Mr. Deutch. Thank you very much, Chairman Ros-Lehtinen. I 
would first like to express how proud I am of what this 
committee and the full House was able to achieve in a 
bipartisan manner during this summer when Hamas waged war 
against Israel. We passed a resolution that I co-introduced 
with you, Madam Chairman, to denounce Hamas' use of human 
shields as a gross violation of international humanitarian law 
and a heinous disregard of the basic human rights of the people 
of Gaza.
    We passed another resolution with 166 of our colleagues 
signing on as co-sponsors making clear to Hamas and the rest of 
the world that the United States stands firmly and steadfastly 
with Israel and will support that country as it exercises its 
right to defend itself from rocket attacks and other terrorist 
    And I join with many of my colleagues to deliver a message 
to the U.N. High Commissioner for Human Rights exposing their 
concentrated focus on Israel rather than Hamas, the terrorist 
group willing to sacrifice thousands of innocent lives and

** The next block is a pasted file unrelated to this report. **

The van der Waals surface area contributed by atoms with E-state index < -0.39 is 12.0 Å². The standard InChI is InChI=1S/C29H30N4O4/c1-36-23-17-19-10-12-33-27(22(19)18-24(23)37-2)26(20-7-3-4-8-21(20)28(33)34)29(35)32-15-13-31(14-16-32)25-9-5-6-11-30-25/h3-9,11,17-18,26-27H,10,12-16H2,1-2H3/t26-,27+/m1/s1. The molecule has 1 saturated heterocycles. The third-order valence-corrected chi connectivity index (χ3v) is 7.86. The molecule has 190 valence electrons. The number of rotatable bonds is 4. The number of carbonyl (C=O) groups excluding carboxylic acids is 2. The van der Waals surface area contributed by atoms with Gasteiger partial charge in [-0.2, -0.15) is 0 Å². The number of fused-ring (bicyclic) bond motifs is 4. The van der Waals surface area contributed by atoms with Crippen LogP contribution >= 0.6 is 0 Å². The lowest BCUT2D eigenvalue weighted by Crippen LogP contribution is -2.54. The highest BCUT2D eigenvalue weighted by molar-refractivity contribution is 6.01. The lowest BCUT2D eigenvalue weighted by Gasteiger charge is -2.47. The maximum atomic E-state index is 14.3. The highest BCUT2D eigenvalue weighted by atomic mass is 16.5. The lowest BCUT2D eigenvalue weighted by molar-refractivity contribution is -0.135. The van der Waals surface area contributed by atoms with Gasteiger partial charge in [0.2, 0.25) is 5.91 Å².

endanger millions more. All of these actions and plenty more 
send a clear sign to the world that Congress stands together in 
support of Israel's security and will forcibly respond to 
terrorists that threaten it. So I would like to thank my 
    As the cease fire and the conflict between Israel and Gaza 
has taken hold, we have got to face the challenge of addressing 
this network of support for Hamas. The simple conclusion that 
we can reach is that Turkey, Qatar, and Iran all played varying 
roles in supporting Hamas, whether financially, militarily, 
politically, or a combination.
    These countries stood with Hamas as it encouraged families 
to remain in buildings as human shields, despite repeated 
warnings to leave by these Israeli military. These countries 
stood with Hamas as it spent millions and millions of dollars, 
not on the welfare of the Palestinian people but on tunnels for 
terrorizing Israeli communities.
    These countries stood with Hamas as it shot thousands of 
rockets into Israel indiscriminately and targeted urban areas 
full of civilians. These are despicable acts that were 
permitted to occur with the continued support from this 
network. And as I stated before, Congress took appropriate 
measures to condemn these actions, and I believe that the